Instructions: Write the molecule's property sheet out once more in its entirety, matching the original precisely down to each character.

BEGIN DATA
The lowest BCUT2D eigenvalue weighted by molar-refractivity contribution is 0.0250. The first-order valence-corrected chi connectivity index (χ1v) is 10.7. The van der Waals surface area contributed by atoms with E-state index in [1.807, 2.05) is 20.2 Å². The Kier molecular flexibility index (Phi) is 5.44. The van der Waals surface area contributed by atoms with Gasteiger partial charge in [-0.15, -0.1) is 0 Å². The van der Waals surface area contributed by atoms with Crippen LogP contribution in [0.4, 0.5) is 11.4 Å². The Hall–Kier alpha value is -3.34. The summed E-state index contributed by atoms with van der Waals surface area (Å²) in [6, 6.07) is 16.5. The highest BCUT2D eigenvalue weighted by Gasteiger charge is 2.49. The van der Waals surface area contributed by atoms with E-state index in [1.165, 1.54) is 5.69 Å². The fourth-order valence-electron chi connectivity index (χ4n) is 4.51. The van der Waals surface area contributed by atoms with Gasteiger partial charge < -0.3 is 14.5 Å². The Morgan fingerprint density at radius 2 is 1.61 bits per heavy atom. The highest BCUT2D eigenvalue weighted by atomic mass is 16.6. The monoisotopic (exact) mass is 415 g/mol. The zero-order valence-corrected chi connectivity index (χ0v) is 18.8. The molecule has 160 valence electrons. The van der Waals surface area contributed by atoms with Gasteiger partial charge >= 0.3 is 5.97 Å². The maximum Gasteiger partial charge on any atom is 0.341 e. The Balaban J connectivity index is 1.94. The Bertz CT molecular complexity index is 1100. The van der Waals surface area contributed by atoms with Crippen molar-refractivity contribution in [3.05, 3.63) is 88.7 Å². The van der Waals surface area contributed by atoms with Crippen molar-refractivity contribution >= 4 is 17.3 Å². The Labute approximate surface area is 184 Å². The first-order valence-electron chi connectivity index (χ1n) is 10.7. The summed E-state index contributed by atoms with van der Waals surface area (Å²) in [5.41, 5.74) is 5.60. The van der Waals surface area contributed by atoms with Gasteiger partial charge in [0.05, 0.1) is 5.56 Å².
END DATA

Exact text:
The lowest BCUT2D eigenvalue weighted by molar-refractivity contribution is 0.0250. The first-order valence-corrected chi connectivity index (χ1v) is 10.7. The van der Waals surface area contributed by atoms with E-state index in [1.807, 2.05) is 20.2 Å². The Kier molecular flexibility index (Phi) is 5.44. The van der Waals surface area contributed by atoms with Gasteiger partial charge in [-0.15, -0.1) is 0 Å². The van der Waals surface area contributed by atoms with Crippen LogP contribution in [0.4, 0.5) is 11.4 Å². The Hall–Kier alpha value is -3.34. The summed E-state index contributed by atoms with van der Waals surface area (Å²) in [6, 6.07) is 16.5. The highest BCUT2D eigenvalue weighted by Gasteiger charge is 2.49. The van der Waals surface area contributed by atoms with E-state index in [1.165, 1.54) is 5.69 Å². The fourth-order valence-electron chi connectivity index (χ4n) is 4.51. The van der Waals surface area contributed by atoms with Gasteiger partial charge < -0.3 is 14.5 Å². The Morgan fingerprint density at radius 2 is 1.61 bits per heavy atom. The highest BCUT2D eigenvalue weighted by atomic mass is 16.6. The monoisotopic (exact) mass is 415 g/mol. The zero-order valence-corrected chi connectivity index (χ0v) is 18.8. The molecule has 160 valence electrons. The van der Waals surface area contributed by atoms with Gasteiger partial charge >= 0.3 is 5.97 Å². The maximum Gasteiger partial charge on any atom is 0.341 e. The Balaban J connectivity index is 1.94. The Bertz CT molecular complexity index is 1100. The van der Waals surface area contributed by atoms with Crippen molar-refractivity contribution in [3.05, 3.63) is 88.7 Å². The van der Waals surface area contributed by atoms with Crippen molar-refractivity contribution >= 4 is 17.3 Å². The Labute approximate surface area is 184 Å². The first-order valence-electron chi connectivity index (χ1n) is 10.7. The summed E-state index contributed by atoms with van der Waals surface area (Å²) in [5.41, 5.74) is 5.60. The van der Waals surface area contributed by atoms with Gasteiger partial charge in [0.05, 0.1) is 5.56 Å².